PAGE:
See, for, for me, I think I’ve been very closely at least introduced to or I’ve been around logistics as a function for a very, very long time. Because my family is in manufacturing, or used to be in manufacturing business. So Logistics was very natural for me to be introduced to, right. And maybe that’s where I picked it up. In terms of being curious to understand what really happens, right? Transportation is where things start up, and one led to the other. You know, one of my projects in college, when I was doing engineering was automated truck loading system. You know, that’s how fascinated I am with these big machines. And that’s how Logistics was introduced to me, you know, it was very complicated. And that’s what interested me the most. And then when I got into the industry, right, especially working in a manufacturing company, yeah, I was a kid in the candy shop learning quite a lot. And Logistics was something that caught my eyes, right, because in a time, especially 2016 2017, the time when e commerce was, like, you know, it was a poster child for innovations around here like Flipkart or Amazon and all these things. And I was getting, you know, my orders e commerce ordered delivered in Goa in a tier two town in Goa. And I had absolute visibility and all of that, right, that experience was brilliant. And expected the same thing with Ola or all the other companies that I had access to being in Bangalore. Right, when I was seeing my counterparts in industries, asking very rudimentary questions of where’s my truck? I was like, Wait, aren’t we a multi billion dollar company? Right? I thought there’s a lot of tech and there indeed, was a lot of tech internally. But Logistics was one thing that seemed, you know, people did not have answers to in a in a way that you would expect them to write, because a lot of my friends who went to us they were working, or they were doing MS and so on. They were talking about optimization, they were talking about, you know, ML and AI, and VR, I saw my colleagues asking very rudimentary questions. And that’s, you know, that curiosity were which got me into thinking about how can we possibly solve for it?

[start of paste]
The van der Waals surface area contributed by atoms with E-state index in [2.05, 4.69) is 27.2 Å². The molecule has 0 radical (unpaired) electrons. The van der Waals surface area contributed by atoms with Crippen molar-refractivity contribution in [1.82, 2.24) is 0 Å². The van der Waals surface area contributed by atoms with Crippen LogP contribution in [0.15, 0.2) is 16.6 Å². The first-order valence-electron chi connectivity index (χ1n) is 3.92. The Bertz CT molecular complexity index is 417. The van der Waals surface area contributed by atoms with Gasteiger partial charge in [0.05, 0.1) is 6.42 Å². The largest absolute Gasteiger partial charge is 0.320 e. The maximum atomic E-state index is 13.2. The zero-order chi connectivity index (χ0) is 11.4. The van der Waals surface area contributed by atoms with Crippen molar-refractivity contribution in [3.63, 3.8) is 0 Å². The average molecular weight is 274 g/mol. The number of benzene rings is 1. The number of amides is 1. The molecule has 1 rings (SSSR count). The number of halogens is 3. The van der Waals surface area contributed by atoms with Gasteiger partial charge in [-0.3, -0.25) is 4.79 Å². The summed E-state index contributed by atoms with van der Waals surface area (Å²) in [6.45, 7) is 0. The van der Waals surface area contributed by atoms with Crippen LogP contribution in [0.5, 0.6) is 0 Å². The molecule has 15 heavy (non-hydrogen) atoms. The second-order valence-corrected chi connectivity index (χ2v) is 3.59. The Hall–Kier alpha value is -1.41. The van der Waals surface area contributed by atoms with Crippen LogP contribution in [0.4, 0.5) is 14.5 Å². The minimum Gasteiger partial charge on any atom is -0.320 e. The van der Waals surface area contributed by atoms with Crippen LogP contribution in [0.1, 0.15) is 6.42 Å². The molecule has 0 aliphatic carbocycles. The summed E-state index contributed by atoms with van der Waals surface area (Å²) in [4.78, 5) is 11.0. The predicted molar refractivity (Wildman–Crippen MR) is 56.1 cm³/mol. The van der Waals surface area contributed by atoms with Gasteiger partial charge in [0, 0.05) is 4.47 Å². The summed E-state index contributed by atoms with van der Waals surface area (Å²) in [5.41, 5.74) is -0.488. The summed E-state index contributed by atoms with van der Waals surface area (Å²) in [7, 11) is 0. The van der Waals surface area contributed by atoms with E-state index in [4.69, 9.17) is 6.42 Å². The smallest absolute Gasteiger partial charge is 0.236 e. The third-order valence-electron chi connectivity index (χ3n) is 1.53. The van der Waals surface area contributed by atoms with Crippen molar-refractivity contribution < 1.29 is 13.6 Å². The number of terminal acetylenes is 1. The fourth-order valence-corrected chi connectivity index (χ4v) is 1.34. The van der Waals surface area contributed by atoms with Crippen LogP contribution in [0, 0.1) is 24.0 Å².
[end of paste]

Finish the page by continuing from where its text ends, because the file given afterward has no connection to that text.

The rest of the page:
Michael Waitze 8:11